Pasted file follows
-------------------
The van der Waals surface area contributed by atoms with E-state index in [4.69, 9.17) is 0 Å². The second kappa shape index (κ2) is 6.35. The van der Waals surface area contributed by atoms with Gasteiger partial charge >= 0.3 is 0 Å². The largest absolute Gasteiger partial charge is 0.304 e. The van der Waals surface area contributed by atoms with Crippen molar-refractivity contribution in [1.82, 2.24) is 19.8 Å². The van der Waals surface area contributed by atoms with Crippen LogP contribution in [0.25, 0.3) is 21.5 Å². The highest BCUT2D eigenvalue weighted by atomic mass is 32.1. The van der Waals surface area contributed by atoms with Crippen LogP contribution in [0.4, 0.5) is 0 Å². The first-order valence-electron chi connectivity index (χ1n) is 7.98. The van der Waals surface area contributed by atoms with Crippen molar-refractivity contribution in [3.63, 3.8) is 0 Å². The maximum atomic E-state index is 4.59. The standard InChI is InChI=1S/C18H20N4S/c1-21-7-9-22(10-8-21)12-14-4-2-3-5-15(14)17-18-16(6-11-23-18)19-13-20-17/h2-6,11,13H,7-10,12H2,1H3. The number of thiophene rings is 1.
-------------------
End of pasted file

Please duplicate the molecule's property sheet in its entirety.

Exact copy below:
The van der Waals surface area contributed by atoms with E-state index in [4.69, 9.17) is 0 Å². The second kappa shape index (κ2) is 6.35. The van der Waals surface area contributed by atoms with Gasteiger partial charge >= 0.3 is 0 Å². The largest absolute Gasteiger partial charge is 0.304 e. The van der Waals surface area contributed by atoms with Crippen molar-refractivity contribution in [1.82, 2.24) is 19.8 Å². The van der Waals surface area contributed by atoms with Crippen LogP contribution in [0.25, 0.3) is 21.5 Å². The highest BCUT2D eigenvalue weighted by atomic mass is 32.1. The van der Waals surface area contributed by atoms with Crippen LogP contribution in [0.4, 0.5) is 0 Å². The first-order valence-electron chi connectivity index (χ1n) is 7.98. The van der Waals surface area contributed by atoms with Crippen molar-refractivity contribution in [3.63, 3.8) is 0 Å². The maximum atomic E-state index is 4.59. The standard InChI is InChI=1S/C18H20N4S/c1-21-7-9-22(10-8-21)12-14-4-2-3-5-15(14)17-18-16(6-11-23-18)19-13-20-17/h2-6,11,13H,7-10,12H2,1H3. The number of thiophene rings is 1.